While it's a fact that accidents happen, it's important to teach our little ones how best to respond. Having the skills and knowledge of what to do in case of an emergency or dangerous situation can save a life!
Below you will find the top three scenarios and how you should teach your children to respond if they are even in one of these dangerous situations.
SCENARIO 1: While swimming you can no longer touch the bottom and are starting to feel tired.
You should... bob back to an area where you can stand in chest-deep water. To bob back to shore, you push off the bottom of the swimming area (lake, ocean, pool, etc.) as hard as you can and leap forward. Take a breath when your head is above water and then take another leap forward. Continue this pattern until you are back in chest-deep water. If you are too tired to continue, float on your back or tread water while calling for help.
SCENARIO 2: While you are swimming you see lightning or hear thunder nearby.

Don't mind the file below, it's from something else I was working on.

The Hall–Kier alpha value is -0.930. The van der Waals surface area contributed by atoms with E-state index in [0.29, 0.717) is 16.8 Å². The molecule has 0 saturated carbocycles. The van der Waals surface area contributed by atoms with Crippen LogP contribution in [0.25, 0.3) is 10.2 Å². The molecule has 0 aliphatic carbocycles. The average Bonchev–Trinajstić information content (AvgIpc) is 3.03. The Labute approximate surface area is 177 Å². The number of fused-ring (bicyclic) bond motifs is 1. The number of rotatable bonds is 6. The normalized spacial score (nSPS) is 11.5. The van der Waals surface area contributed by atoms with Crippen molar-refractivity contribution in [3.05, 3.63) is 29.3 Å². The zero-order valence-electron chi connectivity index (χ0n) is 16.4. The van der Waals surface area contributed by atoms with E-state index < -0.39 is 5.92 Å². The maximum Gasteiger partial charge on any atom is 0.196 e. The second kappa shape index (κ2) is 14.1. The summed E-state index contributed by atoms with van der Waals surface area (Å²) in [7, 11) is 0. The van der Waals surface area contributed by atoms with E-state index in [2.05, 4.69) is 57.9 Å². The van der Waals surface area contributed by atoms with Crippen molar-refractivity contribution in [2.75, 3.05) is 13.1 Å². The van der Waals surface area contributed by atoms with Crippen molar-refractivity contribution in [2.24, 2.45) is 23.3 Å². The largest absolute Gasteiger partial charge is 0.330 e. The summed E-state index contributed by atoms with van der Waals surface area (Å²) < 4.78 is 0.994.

You should... get out of the water immediately and leave the swimming area. If possible, get indoors.
SCENARIO 3: While swimming at the beach, you notice that the current keeps pulling you further away from the shore and you are having a difficult time making any forward progress swimming back.
You are most likely caught in a riptide. You should... start swimming parallel to the beach instead of swimming back to shore. Once you no longer feel the pull away from the shore, you are out of the riptide and can begin swimming diagonally back to shore.
If you are too tired to continue, float on your back or tread water while calling for help. Keep floating until someone comes to rescue you, someone throws you a floatation device, you no longer feel the pull away from the shore, or you have the energy to start swimming again.
Understanding what to do in dangerous situations is part of being a safe water-competent swimmer. To learn more about your swimmers' knowledge of water safety and how you can support them at home, take our water competency quiz!
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